Monday, October 13, 2014

Top 40 radio DJ comes out as Stephanie

I got an call this morning from James Piekos at Radio Humberside this morning asking me to have a chat on the radio about the weekend announcement by DJ Simon Hirst that he will be changing gender today and will now be known as Stephanie. The show will be available on Iplayer for the next week - My interview was at just before 10.am on 13-10-2014

If you have not heard the interview with Stephanie by Steven Nolan on Radio 5 Live,  I certainly recommend it. It is rare that someone as high profile comes out so publicly, and I was really pleased to hear just how open she has decided to be about her life experiences that have led her to this very brave decision  this weekend.

What is sad is that she felt the need to have to quit her job as a top radio presenter first and hopefully radio stations having seen the overwhelming support she has received on Twitter and Facebook this weekend will be doing their best to get her back on the radio.

However I can really understand why Stephanie felt the need to retreat to the safety of personal space before making this decision public. I remember just how much fear I felt when I did the same nearly 15 years.ago.  As a top professional speaker I knew that there was no way to come out quietly and I had seen the way the media had treated trans people in the past.

In addition to delivering Transgender Awareness Training I also coach public speaking skills which many people see as their greatest fear in life. However in my experience its not speaking that we fear - it is the humiliation or embarrassment when we get it wrong that is the real fear.  I am convinced that the greatest fear for all for humans is ridicule - humiliation, embarrassment, loss of face, making a fool of ourselves - or however you want to describe it.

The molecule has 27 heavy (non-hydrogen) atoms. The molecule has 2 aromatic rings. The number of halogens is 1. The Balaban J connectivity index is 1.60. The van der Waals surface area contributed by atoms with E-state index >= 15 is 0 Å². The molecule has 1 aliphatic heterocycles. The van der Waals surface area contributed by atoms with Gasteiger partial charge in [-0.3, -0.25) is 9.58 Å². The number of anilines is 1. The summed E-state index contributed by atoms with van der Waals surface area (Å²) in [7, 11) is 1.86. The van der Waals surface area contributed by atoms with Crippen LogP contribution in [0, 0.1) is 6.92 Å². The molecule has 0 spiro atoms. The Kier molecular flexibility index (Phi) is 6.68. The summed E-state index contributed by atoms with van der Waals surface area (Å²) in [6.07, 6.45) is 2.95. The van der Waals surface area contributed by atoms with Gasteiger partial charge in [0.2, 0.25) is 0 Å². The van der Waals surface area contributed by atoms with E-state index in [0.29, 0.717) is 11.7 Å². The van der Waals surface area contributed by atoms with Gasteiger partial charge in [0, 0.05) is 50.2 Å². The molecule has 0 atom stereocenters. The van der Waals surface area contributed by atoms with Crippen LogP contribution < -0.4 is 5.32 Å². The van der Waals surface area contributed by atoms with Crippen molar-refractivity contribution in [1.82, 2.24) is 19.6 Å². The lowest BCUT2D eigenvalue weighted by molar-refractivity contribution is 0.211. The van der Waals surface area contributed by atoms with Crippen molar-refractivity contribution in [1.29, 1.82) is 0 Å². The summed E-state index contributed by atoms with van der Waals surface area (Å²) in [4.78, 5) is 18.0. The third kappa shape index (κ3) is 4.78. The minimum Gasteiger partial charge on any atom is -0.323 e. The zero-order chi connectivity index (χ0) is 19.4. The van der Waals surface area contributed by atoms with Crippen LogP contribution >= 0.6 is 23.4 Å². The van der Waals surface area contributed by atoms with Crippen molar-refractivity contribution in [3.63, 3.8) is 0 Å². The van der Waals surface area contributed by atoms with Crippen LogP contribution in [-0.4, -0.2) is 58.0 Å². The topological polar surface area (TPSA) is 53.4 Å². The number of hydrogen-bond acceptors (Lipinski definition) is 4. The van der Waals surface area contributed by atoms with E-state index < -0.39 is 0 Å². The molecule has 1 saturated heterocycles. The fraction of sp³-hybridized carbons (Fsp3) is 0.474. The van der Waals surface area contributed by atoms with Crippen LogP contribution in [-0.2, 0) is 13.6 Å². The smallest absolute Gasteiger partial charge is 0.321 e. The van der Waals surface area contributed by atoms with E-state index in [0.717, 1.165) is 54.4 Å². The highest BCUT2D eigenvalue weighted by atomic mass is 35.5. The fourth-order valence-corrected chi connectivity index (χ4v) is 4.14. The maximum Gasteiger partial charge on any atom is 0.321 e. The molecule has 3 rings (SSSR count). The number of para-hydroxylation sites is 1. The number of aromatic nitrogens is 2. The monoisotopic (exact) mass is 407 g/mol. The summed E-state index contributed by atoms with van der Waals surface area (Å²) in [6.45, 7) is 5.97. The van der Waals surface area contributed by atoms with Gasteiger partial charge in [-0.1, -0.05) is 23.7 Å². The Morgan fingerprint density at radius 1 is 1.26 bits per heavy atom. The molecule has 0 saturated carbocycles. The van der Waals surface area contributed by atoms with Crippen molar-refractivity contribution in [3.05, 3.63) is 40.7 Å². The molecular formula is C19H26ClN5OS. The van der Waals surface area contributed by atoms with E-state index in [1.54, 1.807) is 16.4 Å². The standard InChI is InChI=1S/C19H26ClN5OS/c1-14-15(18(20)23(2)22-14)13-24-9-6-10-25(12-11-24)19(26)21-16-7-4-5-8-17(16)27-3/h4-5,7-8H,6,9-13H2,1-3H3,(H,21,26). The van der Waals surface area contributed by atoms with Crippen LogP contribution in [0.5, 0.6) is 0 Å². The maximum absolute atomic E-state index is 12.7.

This fear of ridicule is so great that people often choose to kill or attempt to kill themselves rather than suffer. Between 30% and 40% of trans people attempt suicide, especially when young, because that is easier than risking coming out. I once refused to stop for the police when I was cross dressed, because I felt it would be better to be arrested later for failing to stop than risk the humiliation of being discovered dressed as a woman.

So I will repeat the advice I gave this morning on Radio Humberside, and this is not just about coming out as trans or gay - it is about having the courage to be yourself.  Find a few people who you really trust and come out to them first - get a support structure in place and then come out.  It is far better to come out than to have to face being outed and you will be surprised at how much support you receive.

And for the people who don't or can't accept who you really are - well they are not really the friends you thought they were. I am not saying that this is going to be easy - but you will be amazed to discover that being the "real you" is a much better life than constantly hiding and living in fear of discovery.


Monday, February 10, 2014

LGBT History Month - The Buggery Act 1533


I have read a lot of the history of persecution of LGBT people and one thing seems clear. Apart from a few isolated cases or periods of persecution, same sex relationships were not just tolerated, but seem to have been largely accepted as normal until the reign of Henry VIII.

Even the Bible overall is not overtly opposed to homosexuality.  The few negative biblical references are vague at best, and in most instances the subject of fierce debate and largely a matter of interpretation.  And there are even strongly help views that some key biblical relationships such as those of David and Jonathan and Jesus and John appear to have been far more than simply male friendships. 

The persecution of homosexuality in the UK appears to have begun in 1533 when Thomas Cromwell piloted through parliament the Buggery Act which made the act of anal penetration of a man or a woman (buggery) or any intercourse with an animal (bestiality) and offense punishable by hanging.  However as you will see, there is no evidence that this act was passed because of any real social issue with homosexuality or sodomy, rather it was a political weapon in Henry VIII’s battle with the Catholic Church.